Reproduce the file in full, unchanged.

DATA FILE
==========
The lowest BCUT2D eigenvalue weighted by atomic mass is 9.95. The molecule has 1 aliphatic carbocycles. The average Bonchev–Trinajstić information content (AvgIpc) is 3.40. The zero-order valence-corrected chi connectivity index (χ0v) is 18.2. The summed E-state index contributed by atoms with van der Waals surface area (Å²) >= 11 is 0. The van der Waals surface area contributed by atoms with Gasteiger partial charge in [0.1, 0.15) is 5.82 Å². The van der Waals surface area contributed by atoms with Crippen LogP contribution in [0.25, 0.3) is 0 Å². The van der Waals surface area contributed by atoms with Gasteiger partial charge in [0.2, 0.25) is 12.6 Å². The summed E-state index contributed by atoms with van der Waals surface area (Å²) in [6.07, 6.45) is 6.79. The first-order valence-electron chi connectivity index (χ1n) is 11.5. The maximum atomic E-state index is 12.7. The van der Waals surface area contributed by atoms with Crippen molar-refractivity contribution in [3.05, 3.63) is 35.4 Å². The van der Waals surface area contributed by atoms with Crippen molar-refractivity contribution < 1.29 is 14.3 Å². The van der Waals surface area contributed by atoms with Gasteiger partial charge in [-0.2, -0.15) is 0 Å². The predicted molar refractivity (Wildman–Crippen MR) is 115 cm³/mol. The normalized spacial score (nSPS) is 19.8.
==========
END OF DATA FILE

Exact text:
The lowest BCUT2D eigenvalue weighted by atomic mass is 9.95. The molecule has 1 aliphatic carbocycles. The average Bonchev–Trinajstić information content (AvgIpc) is 3.40. The zero-order valence-corrected chi connectivity index (χ0v) is 18.2. The summed E-state index contributed by atoms with van der Waals surface area (Å²) >= 11 is 0. The van der Waals surface area contributed by atoms with Gasteiger partial charge in [0.1, 0.15) is 5.82 Å². The van der Waals surface area contributed by atoms with Crippen LogP contribution in [0.25, 0.3) is 0 Å². The van der Waals surface area contributed by atoms with Gasteiger partial charge in [0.2, 0.25) is 12.6 Å². The summed E-state index contributed by atoms with van der Waals surface area (Å²) in [6.07, 6.45) is 6.79. The first-order valence-electron chi connectivity index (χ1n) is 11.5. The maximum atomic E-state index is 12.7. The van der Waals surface area contributed by atoms with Crippen molar-refractivity contribution in [3.05, 3.63) is 35.4 Å². The van der Waals surface area contributed by atoms with Crippen molar-refractivity contribution < 1.29 is 14.3 Å². The van der Waals surface area contributed by atoms with Gasteiger partial charge in [-0.2, -0.15) is 0 Å². The predicted molar refractivity (Wildman–Crippen MR) is 115 cm³/mol. The normalized spacial score (nSPS) is 19.8.